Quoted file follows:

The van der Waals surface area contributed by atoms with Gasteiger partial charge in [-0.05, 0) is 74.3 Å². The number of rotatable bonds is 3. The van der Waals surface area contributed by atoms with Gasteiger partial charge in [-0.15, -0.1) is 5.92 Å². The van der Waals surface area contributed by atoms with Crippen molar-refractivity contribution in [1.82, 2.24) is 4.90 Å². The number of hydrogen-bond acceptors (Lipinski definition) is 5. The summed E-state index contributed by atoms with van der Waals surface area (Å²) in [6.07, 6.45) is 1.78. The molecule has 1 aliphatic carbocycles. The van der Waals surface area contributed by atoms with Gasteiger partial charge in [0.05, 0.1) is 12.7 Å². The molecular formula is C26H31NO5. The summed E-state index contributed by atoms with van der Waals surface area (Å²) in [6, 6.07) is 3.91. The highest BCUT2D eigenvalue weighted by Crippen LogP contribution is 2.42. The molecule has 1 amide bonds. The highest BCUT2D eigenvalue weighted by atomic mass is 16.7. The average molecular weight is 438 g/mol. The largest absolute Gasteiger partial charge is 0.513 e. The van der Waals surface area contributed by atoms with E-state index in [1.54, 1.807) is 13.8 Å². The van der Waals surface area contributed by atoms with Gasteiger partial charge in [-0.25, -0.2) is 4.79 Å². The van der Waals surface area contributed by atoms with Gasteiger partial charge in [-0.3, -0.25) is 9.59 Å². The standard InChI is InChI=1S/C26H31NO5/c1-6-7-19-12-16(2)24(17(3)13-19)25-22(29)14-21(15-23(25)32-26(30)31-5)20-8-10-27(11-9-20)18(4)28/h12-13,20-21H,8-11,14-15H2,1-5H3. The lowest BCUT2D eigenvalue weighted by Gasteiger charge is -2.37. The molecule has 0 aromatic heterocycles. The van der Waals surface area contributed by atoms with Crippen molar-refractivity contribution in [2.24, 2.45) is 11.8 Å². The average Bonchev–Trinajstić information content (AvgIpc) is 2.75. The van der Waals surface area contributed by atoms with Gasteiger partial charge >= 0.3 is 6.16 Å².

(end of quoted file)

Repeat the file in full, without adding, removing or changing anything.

The van der Waals surface area contributed by atoms with Gasteiger partial charge in [-0.05, 0) is 74.3 Å². The number of rotatable bonds is 3. The van der Waals surface area contributed by atoms with Gasteiger partial charge in [-0.15, -0.1) is 5.92 Å². The van der Waals surface area contributed by atoms with Crippen molar-refractivity contribution in [1.82, 2.24) is 4.90 Å². The number of hydrogen-bond acceptors (Lipinski definition) is 5. The summed E-state index contributed by atoms with van der Waals surface area (Å²) in [6.07, 6.45) is 1.78. The molecule has 1 aliphatic carbocycles. The van der Waals surface area contributed by atoms with Gasteiger partial charge in [0.05, 0.1) is 12.7 Å². The molecular formula is C26H31NO5. The summed E-state index contributed by atoms with van der Waals surface area (Å²) in [6, 6.07) is 3.91. The highest BCUT2D eigenvalue weighted by Crippen LogP contribution is 2.42. The molecule has 1 amide bonds. The highest BCUT2D eigenvalue weighted by atomic mass is 16.7. The average molecular weight is 438 g/mol. The largest absolute Gasteiger partial charge is 0.513 e. The van der Waals surface area contributed by atoms with E-state index in [1.54, 1.807) is 13.8 Å². The van der Waals surface area contributed by atoms with Gasteiger partial charge in [-0.25, -0.2) is 4.79 Å². The van der Waals surface area contributed by atoms with Gasteiger partial charge in [-0.3, -0.25) is 9.59 Å². The standard InChI is InChI=1S/C26H31NO5/c1-6-7-19-12-16(2)24(17(3)13-19)25-22(29)14-21(15-23(25)32-26(30)31-5)20-8-10-27(11-9-20)18(4)28/h12-13,20-21H,8-11,14-15H2,1-5H3. The lowest BCUT2D eigenvalue weighted by Gasteiger charge is -2.37. The molecule has 0 aromatic heterocycles. The van der Waals surface area contributed by atoms with Crippen molar-refractivity contribution in [2.24, 2.45) is 11.8 Å². The average Bonchev–Trinajstić information content (AvgIpc) is 2.75. The van der Waals surface area contributed by atoms with Gasteiger partial charge >= 0.3 is 6.16 Å².